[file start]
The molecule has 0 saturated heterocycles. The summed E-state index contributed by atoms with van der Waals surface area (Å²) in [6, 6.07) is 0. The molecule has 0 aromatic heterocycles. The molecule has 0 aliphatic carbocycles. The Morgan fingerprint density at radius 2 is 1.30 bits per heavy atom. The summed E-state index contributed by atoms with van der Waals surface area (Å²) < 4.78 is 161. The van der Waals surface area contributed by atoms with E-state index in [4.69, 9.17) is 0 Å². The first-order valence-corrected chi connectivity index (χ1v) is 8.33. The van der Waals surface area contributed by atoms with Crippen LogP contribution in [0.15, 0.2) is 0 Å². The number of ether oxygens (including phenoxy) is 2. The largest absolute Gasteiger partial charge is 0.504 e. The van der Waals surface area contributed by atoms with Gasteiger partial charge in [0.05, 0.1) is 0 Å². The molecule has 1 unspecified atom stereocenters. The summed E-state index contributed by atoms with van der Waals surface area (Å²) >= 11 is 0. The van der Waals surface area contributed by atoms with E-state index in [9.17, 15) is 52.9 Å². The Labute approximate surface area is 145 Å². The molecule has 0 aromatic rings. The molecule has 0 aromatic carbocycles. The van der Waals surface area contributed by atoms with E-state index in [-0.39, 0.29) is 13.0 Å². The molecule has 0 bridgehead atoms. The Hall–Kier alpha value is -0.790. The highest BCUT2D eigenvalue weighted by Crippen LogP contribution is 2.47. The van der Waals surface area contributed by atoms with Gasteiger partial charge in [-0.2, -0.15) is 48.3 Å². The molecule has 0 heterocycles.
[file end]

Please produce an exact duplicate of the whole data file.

The molecule has 0 saturated heterocycles. The summed E-state index contributed by atoms with van der Waals surface area (Å²) in [6, 6.07) is 0. The molecule has 0 aromatic heterocycles. The molecule has 0 aliphatic carbocycles. The Morgan fingerprint density at radius 2 is 1.30 bits per heavy atom. The summed E-state index contributed by atoms with van der Waals surface area (Å²) < 4.78 is 161. The van der Waals surface area contributed by atoms with E-state index in [4.69, 9.17) is 0 Å². The first-order valence-corrected chi connectivity index (χ1v) is 8.33. The van der Waals surface area contributed by atoms with Crippen LogP contribution in [0.15, 0.2) is 0 Å². The number of ether oxygens (including phenoxy) is 2. The largest absolute Gasteiger partial charge is 0.504 e. The van der Waals surface area contributed by atoms with Gasteiger partial charge in [0.05, 0.1) is 0 Å². The molecule has 1 unspecified atom stereocenters. The summed E-state index contributed by atoms with van der Waals surface area (Å²) >= 11 is 0. The van der Waals surface area contributed by atoms with E-state index in [9.17, 15) is 52.9 Å². The Labute approximate surface area is 145 Å². The molecule has 0 aromatic rings. The molecule has 0 aromatic carbocycles. The van der Waals surface area contributed by atoms with E-state index in [-0.39, 0.29) is 13.0 Å². The molecule has 0 bridgehead atoms. The Hall–Kier alpha value is -0.790. The highest BCUT2D eigenvalue weighted by Crippen LogP contribution is 2.47. The van der Waals surface area contributed by atoms with Gasteiger partial charge in [-0.2, -0.15) is 48.3 Å². The molecule has 0 heterocycles.